ISLAMABAD: The National Accountability Bureau (NAB) on Wednesday initiated investigations against administrations of Defence Housing Authority (DHA) Islamabad, Bahria Town and Capital Development Authority (CDA) for over Rs62 billion DHA Valley and its Phase-II (extension) scams.
The anti-graft watchdog also decided to start probe against the son-in-law of ex-prime minister Nawaz Sharif retired Capt Safdar and Pakistan Muslim League-Nawaz (PML-N) Khyber Pakhtunkhwa president Ameer Muqam for having assets beyond their known sources of income.
The NAB closed down a case of Khushhal Pakistan Programme funds against Nawaz Sharif who has already been facing four other cases.
110,000 civilians, and 41,000 serving and retired military officers and families of martyrs suffered losses
These decisions were made in the executive board meeting that was chaired by the bureau’s chairman, retired Justice Javed Iqbal.
An official press release regarding the meeting said: “The administrations of the three organisations were accused of being involved in non-development of DHA Valley and DHA Phase-II extension causing irreparable losses to hundreds of thousands of people who had invested their hard earned money in these projects.”
In October 2016, former army chief Gen Raheel Sharif had given a go-ahead to NAB to take stern action against retired military officers and civilians involved in the DHA Valley scam. However, the then NAB administration did not take significant action.
A top NAB official, on condition of anonymity, told Dawn that a senior official of the army had called on NAB’s former chairman Qamar Zaman Chaudhry in July 2015 and had assured full support to the bureau in investigating the matter.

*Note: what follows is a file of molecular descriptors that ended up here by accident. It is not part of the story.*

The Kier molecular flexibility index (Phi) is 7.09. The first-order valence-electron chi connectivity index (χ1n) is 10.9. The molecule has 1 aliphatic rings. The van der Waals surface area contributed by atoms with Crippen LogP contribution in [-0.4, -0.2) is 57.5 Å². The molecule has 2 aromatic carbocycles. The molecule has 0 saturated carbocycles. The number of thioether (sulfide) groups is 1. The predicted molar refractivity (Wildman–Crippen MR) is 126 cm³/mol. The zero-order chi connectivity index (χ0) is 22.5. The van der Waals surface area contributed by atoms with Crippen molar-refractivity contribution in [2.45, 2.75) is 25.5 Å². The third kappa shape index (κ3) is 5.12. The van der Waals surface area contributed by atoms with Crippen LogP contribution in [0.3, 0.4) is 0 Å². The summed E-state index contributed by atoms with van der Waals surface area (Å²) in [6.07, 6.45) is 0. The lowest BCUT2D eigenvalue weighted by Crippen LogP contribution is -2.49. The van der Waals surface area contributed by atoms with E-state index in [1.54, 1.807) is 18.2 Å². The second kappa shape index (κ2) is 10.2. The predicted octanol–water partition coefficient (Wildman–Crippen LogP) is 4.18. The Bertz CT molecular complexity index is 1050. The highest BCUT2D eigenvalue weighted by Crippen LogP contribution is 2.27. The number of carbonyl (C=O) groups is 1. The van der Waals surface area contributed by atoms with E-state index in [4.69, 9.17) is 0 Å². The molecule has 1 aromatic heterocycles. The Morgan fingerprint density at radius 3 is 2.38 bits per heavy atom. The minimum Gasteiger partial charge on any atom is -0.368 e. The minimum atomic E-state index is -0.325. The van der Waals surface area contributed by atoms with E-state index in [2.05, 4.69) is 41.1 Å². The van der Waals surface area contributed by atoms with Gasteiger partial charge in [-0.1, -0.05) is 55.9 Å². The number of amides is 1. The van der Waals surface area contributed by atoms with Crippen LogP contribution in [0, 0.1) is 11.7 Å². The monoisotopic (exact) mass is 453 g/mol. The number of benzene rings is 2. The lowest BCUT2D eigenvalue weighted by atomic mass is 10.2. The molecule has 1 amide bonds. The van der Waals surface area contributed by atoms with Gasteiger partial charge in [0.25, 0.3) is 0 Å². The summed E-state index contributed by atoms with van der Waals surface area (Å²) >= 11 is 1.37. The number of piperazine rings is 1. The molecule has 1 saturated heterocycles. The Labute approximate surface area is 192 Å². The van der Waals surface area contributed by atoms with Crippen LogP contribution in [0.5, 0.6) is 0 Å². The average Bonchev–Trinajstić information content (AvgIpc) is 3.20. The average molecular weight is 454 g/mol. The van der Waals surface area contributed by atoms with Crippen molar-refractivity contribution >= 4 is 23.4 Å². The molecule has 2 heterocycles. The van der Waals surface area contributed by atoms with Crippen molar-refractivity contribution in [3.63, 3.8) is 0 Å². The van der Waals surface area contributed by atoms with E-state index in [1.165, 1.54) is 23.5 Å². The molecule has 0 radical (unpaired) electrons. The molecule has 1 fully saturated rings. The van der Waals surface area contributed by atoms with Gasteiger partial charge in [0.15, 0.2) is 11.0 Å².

It is NAB’s second action against Bahria Town’s chief Malik Riaz in a month as the anti-corruption watchdog had already started inquiry against him.
The DHA Valley scheme, meant for the bereaved families of martyred military personnel, was proposed on the site of a small dam called the Dadhocha dam on Punjab government’s land.
The DHA Valley case was started on the complaint of a resident of Rawalpindi, retired Lt Col Mohammad Tariq Kamal, in Sept 2010, who alleged that the real estate project DHA Valley was being developed on the area reserved for the lake adjoining the proposed Dadhocha dam. Following the verification of the complaint on June 13, 2011, the bureau had authorised an inquiry on July 3, 2012.
Names of former army chief Gen Ashfaq Parvez Kayani’s brothers and some other retired officials of the army are also part of the scam as their firm was hired to provide land for DHA Valley scheme.
The petition said the DHA, Bahria Town and a real estate/construction firm Habib Rafique had entered into a contract to develop various housing schemes, including DHA Valley, DHA Phase II extension, DHA Express Way and DHA Villas in Rawalpindi, as a joint venture.
According to the petitioner’s evaluation, the DHA Valley was valued at Rs110 billion, DHA Phase II Extension at Rs70 billion, the Express Way at Rs50 billion and DHA Villas was valued at Rs100 billion. DHA-I and DHA-II are said to be developed housing societies, but DHA Valley is yet to be developed.
The NAB inquiry said that the people who had paid money to get the plots in DHA Valley had found that they were fooled because they were deliberately not informed by the DHA management about the agreement between DHA-I and Bahria Town over land development. In 2009, the DHA had transferred all the funds raised from the public — Rs62bn — to the accounts of Bahria Town. But, Bahria Town failed to develop the scheme.
About 110,000 civilians, 41,000 serving and retired military officers and families of martyrs were cheated in the scam. The total land in question is of 165,000 kanals.
Published in Dawn, June 21st, 2018